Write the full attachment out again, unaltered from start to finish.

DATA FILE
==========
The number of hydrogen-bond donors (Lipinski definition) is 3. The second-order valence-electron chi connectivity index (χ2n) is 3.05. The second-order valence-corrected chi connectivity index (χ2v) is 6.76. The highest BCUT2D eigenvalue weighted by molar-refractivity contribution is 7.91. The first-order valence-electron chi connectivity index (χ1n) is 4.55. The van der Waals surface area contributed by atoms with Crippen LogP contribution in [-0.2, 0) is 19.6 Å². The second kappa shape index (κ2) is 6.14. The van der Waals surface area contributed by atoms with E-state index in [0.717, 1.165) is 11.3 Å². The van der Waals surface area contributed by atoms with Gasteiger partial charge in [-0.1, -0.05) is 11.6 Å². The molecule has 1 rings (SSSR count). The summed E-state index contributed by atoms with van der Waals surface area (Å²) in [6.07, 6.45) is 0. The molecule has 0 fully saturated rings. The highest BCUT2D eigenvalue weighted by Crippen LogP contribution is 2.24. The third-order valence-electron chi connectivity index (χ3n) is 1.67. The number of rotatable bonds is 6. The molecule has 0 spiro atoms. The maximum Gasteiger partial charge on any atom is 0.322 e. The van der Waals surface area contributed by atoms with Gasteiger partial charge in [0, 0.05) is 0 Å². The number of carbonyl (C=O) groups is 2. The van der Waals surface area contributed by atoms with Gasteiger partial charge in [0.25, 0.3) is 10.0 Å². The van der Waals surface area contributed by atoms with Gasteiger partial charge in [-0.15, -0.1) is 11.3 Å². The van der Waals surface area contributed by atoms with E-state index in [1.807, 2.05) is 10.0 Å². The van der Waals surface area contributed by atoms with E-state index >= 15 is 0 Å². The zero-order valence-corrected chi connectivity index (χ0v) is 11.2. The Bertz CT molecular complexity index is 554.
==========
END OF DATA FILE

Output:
The number of hydrogen-bond donors (Lipinski definition) is 3. The second-order valence-electron chi connectivity index (χ2n) is 3.05. The second-order valence-corrected chi connectivity index (χ2v) is 6.76. The highest BCUT2D eigenvalue weighted by molar-refractivity contribution is 7.91. The first-order valence-electron chi connectivity index (χ1n) is 4.55. The van der Waals surface area contributed by atoms with Crippen LogP contribution in [-0.2, 0) is 19.6 Å². The second kappa shape index (κ2) is 6.14. The van der Waals surface area contributed by atoms with E-state index in [0.717, 1.165) is 11.3 Å². The van der Waals surface area contributed by atoms with Gasteiger partial charge in [-0.1, -0.05) is 11.6 Å². The molecule has 1 rings (SSSR count). The summed E-state index contributed by atoms with van der Waals surface area (Å²) in [6.07, 6.45) is 0. The molecule has 0 fully saturated rings. The highest BCUT2D eigenvalue weighted by Crippen LogP contribution is 2.24. The third-order valence-electron chi connectivity index (χ3n) is 1.67. The number of rotatable bonds is 6. The molecule has 0 spiro atoms. The maximum Gasteiger partial charge on any atom is 0.322 e. The van der Waals surface area contributed by atoms with Gasteiger partial charge in [0, 0.05) is 0 Å². The number of carbonyl (C=O) groups is 2. The van der Waals surface area contributed by atoms with Gasteiger partial charge in [0.25, 0.3) is 10.0 Å². The van der Waals surface area contributed by atoms with Gasteiger partial charge in [-0.15, -0.1) is 11.3 Å². The van der Waals surface area contributed by atoms with E-state index in [1.807, 2.05) is 10.0 Å². The van der Waals surface area contributed by atoms with E-state index >= 15 is 0 Å². The zero-order valence-corrected chi connectivity index (χ0v) is 11.2. The Bertz CT molecular complexity index is 554.